[10:04] But they're pointing, obviously they're pointing to much more heart questions like who in the most general sense, who has the right to stand before God? And what do I need to do so that I can worship Him?

[10:17] What can I do to draw near to Him? And that's where the connection is made with us. And it's an important question, but what I want you to notice is how these verses, as much as they talk about who we should be, they're also telling us something about who God is.

[10:33] Think about all the answers that God could have given to that question, who can ascend this mountain? I mean, he could have said, if you want to ascend this mountain, you need to be wealthy so that you can bring costly sacrifices.

[10:45] Or if you want to ascend this mountain, you need to be a great man, you need to be powerful, you need to be a president. Or if you want to ascend this mountain, you need to be successful in your job, you need to prove that you're one of the top people in your career, so you're worried that you come up here or that you make good marks.

[11:02] And there are places in this world, aren't there? There's quite a few places where that is the standard to get into the room. And if you don't have it, you'll never get into the room. And a lot of us will never get into the rooms like that.

[11:15] But that's not God's standard for entering into His holy place. What does He say? Not the powerful, not the wealthy, not the wise, but who? He who has clean hands and a pure heart.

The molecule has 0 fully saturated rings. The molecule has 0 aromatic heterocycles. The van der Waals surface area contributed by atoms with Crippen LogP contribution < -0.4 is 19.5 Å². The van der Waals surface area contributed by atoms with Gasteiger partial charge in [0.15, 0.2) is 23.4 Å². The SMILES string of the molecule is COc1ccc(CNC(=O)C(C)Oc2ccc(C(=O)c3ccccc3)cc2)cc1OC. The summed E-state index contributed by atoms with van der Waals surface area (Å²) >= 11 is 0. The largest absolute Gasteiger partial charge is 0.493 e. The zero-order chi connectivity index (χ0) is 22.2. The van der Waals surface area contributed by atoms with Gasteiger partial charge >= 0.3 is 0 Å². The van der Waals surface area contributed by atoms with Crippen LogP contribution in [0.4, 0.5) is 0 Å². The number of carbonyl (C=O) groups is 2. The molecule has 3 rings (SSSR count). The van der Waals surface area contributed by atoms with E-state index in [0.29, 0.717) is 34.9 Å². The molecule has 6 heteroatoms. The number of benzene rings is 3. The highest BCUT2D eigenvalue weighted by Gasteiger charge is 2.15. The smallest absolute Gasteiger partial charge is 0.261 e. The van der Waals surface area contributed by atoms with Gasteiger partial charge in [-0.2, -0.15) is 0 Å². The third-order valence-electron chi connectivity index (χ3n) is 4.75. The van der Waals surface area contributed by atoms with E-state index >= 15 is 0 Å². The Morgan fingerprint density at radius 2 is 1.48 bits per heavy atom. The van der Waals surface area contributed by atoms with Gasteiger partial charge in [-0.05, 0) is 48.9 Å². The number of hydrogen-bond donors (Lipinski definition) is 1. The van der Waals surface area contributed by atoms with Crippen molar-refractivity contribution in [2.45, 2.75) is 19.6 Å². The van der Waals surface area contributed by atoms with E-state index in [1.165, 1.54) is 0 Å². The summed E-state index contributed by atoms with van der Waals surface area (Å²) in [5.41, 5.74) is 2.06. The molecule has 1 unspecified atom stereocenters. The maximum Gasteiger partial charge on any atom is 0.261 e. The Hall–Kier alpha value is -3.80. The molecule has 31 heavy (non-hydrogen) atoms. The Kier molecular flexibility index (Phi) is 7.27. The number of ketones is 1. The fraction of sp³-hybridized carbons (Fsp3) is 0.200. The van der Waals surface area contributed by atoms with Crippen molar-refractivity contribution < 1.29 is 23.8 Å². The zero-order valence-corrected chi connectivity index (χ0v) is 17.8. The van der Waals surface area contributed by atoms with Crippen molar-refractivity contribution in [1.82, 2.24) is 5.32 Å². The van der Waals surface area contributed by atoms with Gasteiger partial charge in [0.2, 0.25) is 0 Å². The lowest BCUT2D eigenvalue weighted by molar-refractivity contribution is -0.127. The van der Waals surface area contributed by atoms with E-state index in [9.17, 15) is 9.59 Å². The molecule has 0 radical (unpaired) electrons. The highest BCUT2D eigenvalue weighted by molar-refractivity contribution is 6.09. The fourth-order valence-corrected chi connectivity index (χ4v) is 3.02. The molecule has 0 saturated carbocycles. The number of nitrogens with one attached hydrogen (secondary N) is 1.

[11:29] And when we read something like this, we automatically want to say, where do I fit into this? But let's just step back for a minute and say, isn't that beautiful that the God of this universe, what He cares about is not how much money you have or how powerful you are or how successful you are.

[11:46] What He cares about is your heart. And not just are your hands clean, but is your heart clean. And then He goes on to talk about what He wants from His worshipers.

[11:58] He says a true worshiper is someone who does not lift up his soul to what is false. So a true worshiper doesn't worship other gods or other things that we act like are gods like money or sex.

[12:09] And then finally He says a true worshiper is someone who doesn't swear deceitfully. So God says what I'm looking for in my people is someone who is just as truthful in their workplace as they are in the sanctuary.

[12:23] And again, all of that points to the fact that this God that we want to worship is a good God. He is good and He's holy. And you may read this list of what it takes to enter into the holy temple.